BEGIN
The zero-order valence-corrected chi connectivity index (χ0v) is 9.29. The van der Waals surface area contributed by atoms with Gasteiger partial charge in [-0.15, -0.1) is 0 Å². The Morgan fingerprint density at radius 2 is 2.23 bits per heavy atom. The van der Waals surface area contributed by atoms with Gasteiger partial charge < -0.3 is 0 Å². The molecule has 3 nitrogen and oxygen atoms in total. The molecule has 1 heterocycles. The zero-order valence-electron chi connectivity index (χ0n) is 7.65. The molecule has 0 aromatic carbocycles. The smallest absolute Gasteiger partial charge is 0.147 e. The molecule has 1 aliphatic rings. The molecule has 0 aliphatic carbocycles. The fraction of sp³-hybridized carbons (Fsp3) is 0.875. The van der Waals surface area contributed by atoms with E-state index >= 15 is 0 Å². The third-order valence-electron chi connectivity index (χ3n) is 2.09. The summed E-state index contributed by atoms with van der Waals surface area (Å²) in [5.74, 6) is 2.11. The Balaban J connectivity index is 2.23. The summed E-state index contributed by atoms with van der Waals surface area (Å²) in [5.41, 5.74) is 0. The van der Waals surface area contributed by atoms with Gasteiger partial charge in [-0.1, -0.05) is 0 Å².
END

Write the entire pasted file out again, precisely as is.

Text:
The zero-order valence-corrected chi connectivity index (χ0v) is 9.29. The van der Waals surface area contributed by atoms with Gasteiger partial charge in [-0.15, -0.1) is 0 Å². The Morgan fingerprint density at radius 2 is 2.23 bits per heavy atom. The van der Waals surface area contributed by atoms with Gasteiger partial charge < -0.3 is 0 Å². The molecule has 3 nitrogen and oxygen atoms in total. The molecule has 1 heterocycles. The zero-order valence-electron chi connectivity index (χ0n) is 7.65. The molecule has 0 aromatic carbocycles. The smallest absolute Gasteiger partial charge is 0.147 e. The molecule has 1 aliphatic rings. The molecule has 0 aliphatic carbocycles. The fraction of sp³-hybridized carbons (Fsp3) is 0.875. The van der Waals surface area contributed by atoms with E-state index >= 15 is 0 Å². The third-order valence-electron chi connectivity index (χ3n) is 2.09. The summed E-state index contributed by atoms with van der Waals surface area (Å²) in [5.74, 6) is 2.11. The Balaban J connectivity index is 2.23. The summed E-state index contributed by atoms with van der Waals surface area (Å²) in [5.41, 5.74) is 0. The van der Waals surface area contributed by atoms with Gasteiger partial charge in [-0.1, -0.05) is 0 Å².